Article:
Bond Villain: It is said that Ian Fleming wanted his cousin, famed screen Dracula, Christopher Lee, to be the villain in the first Bond film, DR. NO. That didn't work out, but it is hard to say if it was worth the wait to see him here. Lee is a class act and one of the legendary screen villains of all time. Unfortunately, he is saddled with playing one of the dullest Bond villains of all time. Scaramanga seems to be as noted for his good manners as for his bloodlust. Lee seems to be enjoying the role and there is nothing intrinsically wrong with his portrayal, it is just that Scaramanga doesn't seem all the threatening. Why doesn't Bond just shoot him and be done with it? 5 points.
Bond Baddies: As sort of a Mini-Me version of Goldfinger's Oddjob, Nick Nack is apparently an all purpose butler, henchman, adorable sidekick and source of comic relief. At less than four feet tall, Hervé Villechaize is certainly not very threatening, but pound for pound and inch for inch, he is probably one of Bond's more memorable adversaries. 8 points.
Sinister Plot: The world's most notorious hired assassin apparently has a contract to kill 007, though considering Bond dodges three or four assassins in every one of his adventures, it's hard to see what the big deal is. Anyway, Bond is working on an assignment involving a missing scientist involved in harnessing solar energy and it turns out that Scaramanga is trying to take control of the world using solar energy. Wow, what a coincidence! And how lame. 3 points.
Production values: Whatever ill that can be said about the film as a whole, it will always be cherished by Bondophiles for the infamous spinning car jump. In an attempt to jazz up their image, the carmaker AMC somehow persuaded the Bond producers to let them supply the cars for TMWTGG (just as Fords costarred in GOLDFINGER and Chevys in LIVE AND LET DIE), which is the only possible reason that Scaramanga would be driving a Matador. Anyway, it is also the only possible reason that Bond would commandeer an AMC Hornet to give chase. After a fairly well staged chase through the streets of Bangkok, Bond must catch up with Scaramanga by crossing a river via a half-collapsed bridge. Thus, the car trick from two ramps twisted in opposite directions. A neat trick. And if all Matadors could sprout wings and fly like Scaramanga's, maybe AMC would still be in business. 10 points.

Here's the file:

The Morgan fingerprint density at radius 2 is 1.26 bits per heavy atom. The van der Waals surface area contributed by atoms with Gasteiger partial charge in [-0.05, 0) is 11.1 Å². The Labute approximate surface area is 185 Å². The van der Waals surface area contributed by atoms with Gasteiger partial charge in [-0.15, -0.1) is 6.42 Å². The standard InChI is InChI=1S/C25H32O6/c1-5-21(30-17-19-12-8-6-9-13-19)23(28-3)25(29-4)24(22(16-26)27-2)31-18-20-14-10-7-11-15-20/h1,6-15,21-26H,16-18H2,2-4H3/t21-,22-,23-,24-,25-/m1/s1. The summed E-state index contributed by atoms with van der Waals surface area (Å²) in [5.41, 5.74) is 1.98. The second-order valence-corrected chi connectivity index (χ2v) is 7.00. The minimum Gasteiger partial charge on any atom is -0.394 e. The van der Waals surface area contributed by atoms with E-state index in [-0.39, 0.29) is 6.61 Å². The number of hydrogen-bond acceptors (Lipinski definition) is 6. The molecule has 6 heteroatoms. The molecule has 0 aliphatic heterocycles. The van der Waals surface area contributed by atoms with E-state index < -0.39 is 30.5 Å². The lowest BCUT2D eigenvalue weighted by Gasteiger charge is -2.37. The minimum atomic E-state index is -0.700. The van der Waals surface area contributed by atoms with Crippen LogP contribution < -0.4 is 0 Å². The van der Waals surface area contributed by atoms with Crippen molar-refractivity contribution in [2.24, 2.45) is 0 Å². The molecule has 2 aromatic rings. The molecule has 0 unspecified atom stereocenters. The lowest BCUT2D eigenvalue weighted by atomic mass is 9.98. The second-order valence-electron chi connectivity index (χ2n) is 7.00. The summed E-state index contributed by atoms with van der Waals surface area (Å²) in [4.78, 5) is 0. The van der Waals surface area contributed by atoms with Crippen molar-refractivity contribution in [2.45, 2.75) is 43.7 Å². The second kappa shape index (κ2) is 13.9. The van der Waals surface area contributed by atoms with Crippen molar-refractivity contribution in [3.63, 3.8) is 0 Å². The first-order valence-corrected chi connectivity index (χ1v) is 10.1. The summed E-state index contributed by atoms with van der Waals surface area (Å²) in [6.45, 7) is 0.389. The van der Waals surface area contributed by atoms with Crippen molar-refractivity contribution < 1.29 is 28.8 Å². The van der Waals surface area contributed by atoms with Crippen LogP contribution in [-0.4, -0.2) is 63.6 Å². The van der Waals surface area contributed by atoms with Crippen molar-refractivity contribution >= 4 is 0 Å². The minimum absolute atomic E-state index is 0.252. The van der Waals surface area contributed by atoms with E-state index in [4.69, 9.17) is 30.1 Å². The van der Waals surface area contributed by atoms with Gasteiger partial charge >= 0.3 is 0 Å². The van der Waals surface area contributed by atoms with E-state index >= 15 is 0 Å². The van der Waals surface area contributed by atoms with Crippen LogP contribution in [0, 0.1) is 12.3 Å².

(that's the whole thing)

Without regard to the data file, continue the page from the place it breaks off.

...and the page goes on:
Bonus Points: Clifton James, as the big-bellied, tobacco-spitting, none-too-bright southern sheriff, J.W. Pepper, is back and for no apparent reason beyond being a desperate attempt to repeat a joke that fell flat when used in LIVE AND LET DIE. Minus 5 points.
Summary: THE MAN WITH THE GOLDEN GUN was used as evidence that the Bond series was wearing out its welcome. Despite trying new things with the character and the formula, the film seems listless and uninspired. It is a low point, but it is also the lull before the rebirth that would come with THE SPY WHO LOVED ME.
Bond-o-meter Rating: 45 points out of 100.